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Rather than offering degrees in a single medium (such as painting or photography), the Department of Art and Art History offers two undergraduate degrees in Studio Art that each allows students to study across a broad range of mediums, including Painting + Drawing, Photography, Print, Sculpture + Extended Media, and Transmedia. Students who will benefit most from our studio art program are those interested in working creatively across multiple media and want to enroll in sequential levels of the various courses offered in the seven studio art areas. Students who desire to study in just one medium for an undergraduate degree may want to consider other studio art programs.

Studio art majors earn either a Bachelor of Fine Arts (BFA) or Bachelor of Arts (BA) degree. The BFA Studio Art degree is well suited for students who are primarily interested in developing their artistic skills to prepare for graduate study or for a professional career in the visual arts either as a practicing artist or in a related field.

The Bachelor of Arts in Art in Studio Art degree is structured much like a liberal arts degree. The elective hours included in this degree make it appropriate for students who have an interest outside of the department, such as a simultaneous major in another college or an academic or pre-professional program such as pre-med.

Declare This Major

Current students should view information on the application and portfolio submission process and contact the undergraduate academic advisor in the Department of Art and Art History regarding the internal transfer process.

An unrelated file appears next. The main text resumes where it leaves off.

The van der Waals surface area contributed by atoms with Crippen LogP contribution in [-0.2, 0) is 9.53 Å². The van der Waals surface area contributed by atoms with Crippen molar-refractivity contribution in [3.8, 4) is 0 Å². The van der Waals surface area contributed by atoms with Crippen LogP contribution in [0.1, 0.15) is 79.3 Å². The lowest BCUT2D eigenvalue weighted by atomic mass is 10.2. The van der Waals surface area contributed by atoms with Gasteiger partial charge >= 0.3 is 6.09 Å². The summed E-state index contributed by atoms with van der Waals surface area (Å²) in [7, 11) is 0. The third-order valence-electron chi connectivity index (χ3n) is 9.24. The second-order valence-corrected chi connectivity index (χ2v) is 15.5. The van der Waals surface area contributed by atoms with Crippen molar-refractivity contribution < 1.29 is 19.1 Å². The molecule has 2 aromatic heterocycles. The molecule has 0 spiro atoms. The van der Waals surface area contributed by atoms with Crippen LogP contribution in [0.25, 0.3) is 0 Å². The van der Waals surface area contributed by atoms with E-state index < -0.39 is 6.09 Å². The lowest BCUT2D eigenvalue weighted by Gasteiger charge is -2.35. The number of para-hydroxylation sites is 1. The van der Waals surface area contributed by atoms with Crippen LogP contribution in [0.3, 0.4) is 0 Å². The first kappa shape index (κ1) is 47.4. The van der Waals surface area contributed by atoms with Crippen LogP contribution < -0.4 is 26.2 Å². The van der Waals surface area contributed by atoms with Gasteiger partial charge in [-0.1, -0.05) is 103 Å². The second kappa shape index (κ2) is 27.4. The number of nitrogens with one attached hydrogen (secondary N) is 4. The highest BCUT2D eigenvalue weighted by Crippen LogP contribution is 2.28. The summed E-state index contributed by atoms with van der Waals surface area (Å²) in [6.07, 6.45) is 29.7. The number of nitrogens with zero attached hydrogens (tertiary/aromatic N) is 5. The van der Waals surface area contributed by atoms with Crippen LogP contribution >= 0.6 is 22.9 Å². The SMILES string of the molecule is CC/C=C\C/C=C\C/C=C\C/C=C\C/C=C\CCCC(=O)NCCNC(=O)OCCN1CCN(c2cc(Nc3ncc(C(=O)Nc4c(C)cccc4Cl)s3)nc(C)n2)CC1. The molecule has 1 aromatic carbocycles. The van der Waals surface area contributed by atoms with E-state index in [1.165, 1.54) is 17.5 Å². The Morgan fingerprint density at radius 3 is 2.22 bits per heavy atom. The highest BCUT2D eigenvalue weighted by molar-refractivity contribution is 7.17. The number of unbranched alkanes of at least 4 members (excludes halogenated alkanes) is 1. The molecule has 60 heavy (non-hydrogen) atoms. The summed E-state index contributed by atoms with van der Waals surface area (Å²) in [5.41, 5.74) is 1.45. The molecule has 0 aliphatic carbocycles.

Prospective University of Texas at Austin students should visit UT Admissions to learn about the application process and how to declare a major.

Required Courses

View the Art and Art History degree plans for a list of required coursework in this major.


There are no specializations in this major. In the third and fourth year students enroll in intermediate and advanced levels of studio art courses to fulfill degree requirements, choosing courses from all the studio art areas in which they meet course prerequisites.

What can I do with this major?

Wondering how you'd turn this major into a career? Remember: your major does not always determine your career path. Career counseling and assessments at the Vick Center can help you explore.

Major ≠ Career

Graduates with this major pursue many different careers, depending on their interests and experiences. Make yourself more marketable by complementing this major with part-time work, volunteering, internships, a certificate program, or graduate school.

Experience + Degree = Career

The Career Service Offices in your college can help you with internships and jobs. They work closely with employers to help students prepare for career opportunities. Read a few inspiring stories by professionals whose experiences led to great careers.


Studio art majors develop technical, communication, artistic, and problem solving skills. Specific skills developed by artists depend to some degree on their creative interests. However, many of the skills learned are transferable to a variety of sectors and jobs. For example, understanding formal elements such as color, line, and space is important for an art teacher, museum curator, display designer, or independent artist.


Prospective Students:
Department of Art and Art History
ART 1.216
(512) 232.1999

Change of Major/Adding Simultaneous Major:
Department of Art and Art History
ART 3.342
(512) 475.7718